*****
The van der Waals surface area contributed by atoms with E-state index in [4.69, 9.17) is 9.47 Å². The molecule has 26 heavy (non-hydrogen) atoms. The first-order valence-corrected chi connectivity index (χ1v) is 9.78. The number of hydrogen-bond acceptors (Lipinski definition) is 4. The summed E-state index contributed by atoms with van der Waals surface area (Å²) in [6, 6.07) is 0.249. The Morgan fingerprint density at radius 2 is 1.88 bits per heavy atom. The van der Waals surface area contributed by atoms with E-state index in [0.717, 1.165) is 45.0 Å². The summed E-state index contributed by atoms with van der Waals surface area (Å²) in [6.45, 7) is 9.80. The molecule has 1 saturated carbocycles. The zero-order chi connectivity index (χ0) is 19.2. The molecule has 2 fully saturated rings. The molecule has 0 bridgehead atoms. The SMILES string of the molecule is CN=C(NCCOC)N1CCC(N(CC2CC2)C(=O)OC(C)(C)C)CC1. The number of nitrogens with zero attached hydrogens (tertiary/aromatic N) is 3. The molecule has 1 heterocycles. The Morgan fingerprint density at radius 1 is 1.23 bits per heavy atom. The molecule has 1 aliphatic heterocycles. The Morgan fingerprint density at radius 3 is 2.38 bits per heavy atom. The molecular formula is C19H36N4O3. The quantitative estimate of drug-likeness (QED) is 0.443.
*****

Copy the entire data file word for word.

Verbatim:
The van der Waals surface area contributed by atoms with E-state index in [4.69, 9.17) is 9.47 Å². The molecule has 26 heavy (non-hydrogen) atoms. The first-order valence-corrected chi connectivity index (χ1v) is 9.78. The number of hydrogen-bond acceptors (Lipinski definition) is 4. The summed E-state index contributed by atoms with van der Waals surface area (Å²) in [6, 6.07) is 0.249. The Morgan fingerprint density at radius 2 is 1.88 bits per heavy atom. The van der Waals surface area contributed by atoms with E-state index in [0.717, 1.165) is 45.0 Å². The summed E-state index contributed by atoms with van der Waals surface area (Å²) in [6.45, 7) is 9.80. The molecule has 1 saturated carbocycles. The zero-order chi connectivity index (χ0) is 19.2. The molecule has 2 fully saturated rings. The molecule has 0 bridgehead atoms. The SMILES string of the molecule is CN=C(NCCOC)N1CCC(N(CC2CC2)C(=O)OC(C)(C)C)CC1. The number of nitrogens with zero attached hydrogens (tertiary/aromatic N) is 3. The molecule has 1 heterocycles. The Morgan fingerprint density at radius 1 is 1.23 bits per heavy atom. The molecule has 1 aliphatic heterocycles. The Morgan fingerprint density at radius 3 is 2.38 bits per heavy atom. The molecular formula is C19H36N4O3. The quantitative estimate of drug-likeness (QED) is 0.443.